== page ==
More recently, the autumn festival in 2016 also featured many artists whose interests go beyond the theatre, into the field of visual arts – in a word, multimedia artists. Some of them would hold a performance in one location and an exhibition in another. For example, Ryoji Ikeda (*5), who participated with a site-specific installation and a stage concert. Or Michikazu Matsune, who is active now in Vienna. He is best known as a performing artist, but that year he was also in charge of the curation of an exhibition in Kyoto.
In other words, we don’t want to limit ourselves to theatre and dance. Any type of performance presented on a stage can be considered for the program.
RT: Last year, the theme of the festival was “Otherness.” What made you decide upon this theme?
Hashimoto: It was actually the theme that came up first. Kyoto was hosting a series of events on intercultural communication and Kyoto Experiment was asked to participate by inviting artists from Asian countries such as South Korea. Usually, when intercultural events are held through a governmental initiative, participants from various countries are invited to Japan and asked to showcase their own cultures.
However, when it comes to East Asian nations, are we really so different from one another? The peoples in East Asia have so many things in common, not to mention that with the spread of the Internet, we are all connected.
So, if we think about it, in every individual there is some kind of “otherness”, we carry pieces of other individuals’ lives in ourselves. The intercultural exchanges sponsored by the government are based on the idea that the culture of each country has an independent identity. So, the aim of these exchanges is to have a dialogue between the many different cultures. But in reality, there is no such thing as independent identities. We all have mixed identities within ourselves. That was the incentive behind last year’s theme.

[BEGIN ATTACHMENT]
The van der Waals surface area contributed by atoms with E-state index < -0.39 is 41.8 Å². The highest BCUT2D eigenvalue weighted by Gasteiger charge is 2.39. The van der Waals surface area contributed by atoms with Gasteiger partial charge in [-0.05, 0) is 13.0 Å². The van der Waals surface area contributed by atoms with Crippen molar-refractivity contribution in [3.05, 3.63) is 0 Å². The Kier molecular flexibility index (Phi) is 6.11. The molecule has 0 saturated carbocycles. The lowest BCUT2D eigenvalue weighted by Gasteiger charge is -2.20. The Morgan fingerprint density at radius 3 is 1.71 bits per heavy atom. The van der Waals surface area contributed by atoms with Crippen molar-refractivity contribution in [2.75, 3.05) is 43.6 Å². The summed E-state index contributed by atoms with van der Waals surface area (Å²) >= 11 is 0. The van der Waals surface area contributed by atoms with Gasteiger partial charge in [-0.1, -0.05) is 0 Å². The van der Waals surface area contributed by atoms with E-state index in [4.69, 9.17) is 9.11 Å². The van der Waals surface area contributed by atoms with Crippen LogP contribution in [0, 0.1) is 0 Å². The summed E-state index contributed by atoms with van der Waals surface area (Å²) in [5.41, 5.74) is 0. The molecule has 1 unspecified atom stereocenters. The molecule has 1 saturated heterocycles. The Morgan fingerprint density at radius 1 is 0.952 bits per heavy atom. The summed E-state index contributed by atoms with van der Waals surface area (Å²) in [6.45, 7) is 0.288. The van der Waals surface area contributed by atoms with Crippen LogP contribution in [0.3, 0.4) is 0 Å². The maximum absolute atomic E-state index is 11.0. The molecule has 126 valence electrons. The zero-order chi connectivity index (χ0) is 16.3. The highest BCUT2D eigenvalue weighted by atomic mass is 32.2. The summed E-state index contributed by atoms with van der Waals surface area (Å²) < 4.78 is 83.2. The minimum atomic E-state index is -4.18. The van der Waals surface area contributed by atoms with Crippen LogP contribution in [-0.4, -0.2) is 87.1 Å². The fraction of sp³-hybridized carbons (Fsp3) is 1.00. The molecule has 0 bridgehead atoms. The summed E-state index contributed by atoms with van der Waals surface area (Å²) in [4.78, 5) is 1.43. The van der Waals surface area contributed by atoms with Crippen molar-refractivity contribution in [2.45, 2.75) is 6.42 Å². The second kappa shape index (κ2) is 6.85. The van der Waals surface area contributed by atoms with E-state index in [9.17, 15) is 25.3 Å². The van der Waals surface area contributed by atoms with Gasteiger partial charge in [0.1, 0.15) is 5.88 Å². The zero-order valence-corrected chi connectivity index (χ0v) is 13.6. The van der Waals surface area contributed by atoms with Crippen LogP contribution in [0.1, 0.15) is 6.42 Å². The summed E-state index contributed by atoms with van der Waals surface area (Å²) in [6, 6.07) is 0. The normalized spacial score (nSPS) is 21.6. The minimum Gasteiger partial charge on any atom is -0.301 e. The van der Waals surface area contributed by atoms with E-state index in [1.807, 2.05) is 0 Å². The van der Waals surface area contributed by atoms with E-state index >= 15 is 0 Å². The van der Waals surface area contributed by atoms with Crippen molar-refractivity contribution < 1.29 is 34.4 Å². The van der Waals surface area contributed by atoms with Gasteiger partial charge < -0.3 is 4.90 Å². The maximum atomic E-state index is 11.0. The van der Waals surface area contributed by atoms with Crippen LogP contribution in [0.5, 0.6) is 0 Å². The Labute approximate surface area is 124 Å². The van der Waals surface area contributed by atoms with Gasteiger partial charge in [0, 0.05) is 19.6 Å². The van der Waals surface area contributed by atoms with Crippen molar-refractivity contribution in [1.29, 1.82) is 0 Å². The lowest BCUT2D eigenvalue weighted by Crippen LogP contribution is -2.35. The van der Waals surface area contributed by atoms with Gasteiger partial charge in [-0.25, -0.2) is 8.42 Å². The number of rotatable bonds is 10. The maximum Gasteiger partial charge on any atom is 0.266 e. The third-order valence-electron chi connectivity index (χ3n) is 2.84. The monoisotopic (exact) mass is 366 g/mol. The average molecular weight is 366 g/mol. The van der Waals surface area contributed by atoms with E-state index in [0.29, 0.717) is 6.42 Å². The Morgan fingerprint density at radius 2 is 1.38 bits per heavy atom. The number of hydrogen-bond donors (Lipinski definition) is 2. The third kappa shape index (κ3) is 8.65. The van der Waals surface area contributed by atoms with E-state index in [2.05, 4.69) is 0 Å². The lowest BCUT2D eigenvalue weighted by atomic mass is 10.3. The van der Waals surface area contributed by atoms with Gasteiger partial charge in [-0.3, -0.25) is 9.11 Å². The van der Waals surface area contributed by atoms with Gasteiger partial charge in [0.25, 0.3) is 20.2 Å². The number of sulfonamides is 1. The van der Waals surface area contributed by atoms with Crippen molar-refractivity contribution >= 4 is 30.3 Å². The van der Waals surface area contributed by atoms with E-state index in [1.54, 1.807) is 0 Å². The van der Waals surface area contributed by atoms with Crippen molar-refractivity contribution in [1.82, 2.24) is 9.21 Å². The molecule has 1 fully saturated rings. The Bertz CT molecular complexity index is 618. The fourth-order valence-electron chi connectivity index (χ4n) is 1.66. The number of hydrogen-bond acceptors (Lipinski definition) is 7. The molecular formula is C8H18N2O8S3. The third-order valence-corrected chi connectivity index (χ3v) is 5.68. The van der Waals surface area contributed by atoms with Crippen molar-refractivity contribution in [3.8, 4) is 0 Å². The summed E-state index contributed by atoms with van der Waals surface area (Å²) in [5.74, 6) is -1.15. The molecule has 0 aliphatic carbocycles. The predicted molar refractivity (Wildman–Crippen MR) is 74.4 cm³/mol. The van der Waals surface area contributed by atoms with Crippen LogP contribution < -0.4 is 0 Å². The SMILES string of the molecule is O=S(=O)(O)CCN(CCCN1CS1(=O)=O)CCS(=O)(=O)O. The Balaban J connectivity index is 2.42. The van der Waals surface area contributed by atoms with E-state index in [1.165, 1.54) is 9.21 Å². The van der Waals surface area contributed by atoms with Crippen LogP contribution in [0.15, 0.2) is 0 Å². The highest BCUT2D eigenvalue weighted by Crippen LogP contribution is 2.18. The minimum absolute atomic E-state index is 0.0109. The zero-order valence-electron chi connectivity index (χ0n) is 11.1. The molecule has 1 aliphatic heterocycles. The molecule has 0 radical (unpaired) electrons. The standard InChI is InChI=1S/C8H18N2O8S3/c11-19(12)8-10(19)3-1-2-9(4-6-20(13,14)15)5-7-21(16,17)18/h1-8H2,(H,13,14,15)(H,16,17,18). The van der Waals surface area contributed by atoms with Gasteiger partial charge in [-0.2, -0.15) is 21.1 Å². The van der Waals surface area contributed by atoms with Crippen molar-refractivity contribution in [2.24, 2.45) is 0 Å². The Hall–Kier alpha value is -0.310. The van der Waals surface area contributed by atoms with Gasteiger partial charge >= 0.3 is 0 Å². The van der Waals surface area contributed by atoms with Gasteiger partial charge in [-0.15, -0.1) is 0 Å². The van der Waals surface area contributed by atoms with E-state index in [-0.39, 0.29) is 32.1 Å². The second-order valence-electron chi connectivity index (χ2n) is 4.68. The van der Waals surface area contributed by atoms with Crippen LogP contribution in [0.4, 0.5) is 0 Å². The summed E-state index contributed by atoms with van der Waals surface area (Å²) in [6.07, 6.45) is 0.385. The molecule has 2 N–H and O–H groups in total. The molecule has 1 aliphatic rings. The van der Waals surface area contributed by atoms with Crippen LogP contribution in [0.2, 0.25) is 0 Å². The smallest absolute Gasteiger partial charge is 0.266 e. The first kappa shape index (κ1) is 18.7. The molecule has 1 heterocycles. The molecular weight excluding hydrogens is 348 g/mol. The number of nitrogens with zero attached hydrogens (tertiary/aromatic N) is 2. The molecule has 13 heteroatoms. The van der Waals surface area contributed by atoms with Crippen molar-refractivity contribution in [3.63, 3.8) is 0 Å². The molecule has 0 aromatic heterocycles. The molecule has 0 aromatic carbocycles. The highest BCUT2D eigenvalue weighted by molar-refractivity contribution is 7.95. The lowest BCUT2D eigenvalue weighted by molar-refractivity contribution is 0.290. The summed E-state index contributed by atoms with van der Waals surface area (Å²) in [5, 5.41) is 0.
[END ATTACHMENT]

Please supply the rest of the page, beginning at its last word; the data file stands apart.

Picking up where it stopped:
RT: What about the theme of this year’s edition? What brought you to create a program focusing on the work of female artists?
Hashimoto: Each year we hold a press conference before the festival. A few years ago, I was looking at the pictures from the press conference and it suddenly hit me: most of the members are men. There was something disturbing about that group made almost exclusively of bearded, middle-aged men. It made me think about how patriarchy as a rational system for leading a group, regardless of whether in the arts or not, will unwittingly be imitated. However, unless we question this, there might never be any theater or dance works that manifest collective creativity in a true sense. The status of women in Japan is extremely vulnerable and so I wanted to create this program so the festival can function as a forum for people to think about this problem through the medium of the arts.
RT: Could you be more specific about what this vulnerability consists in?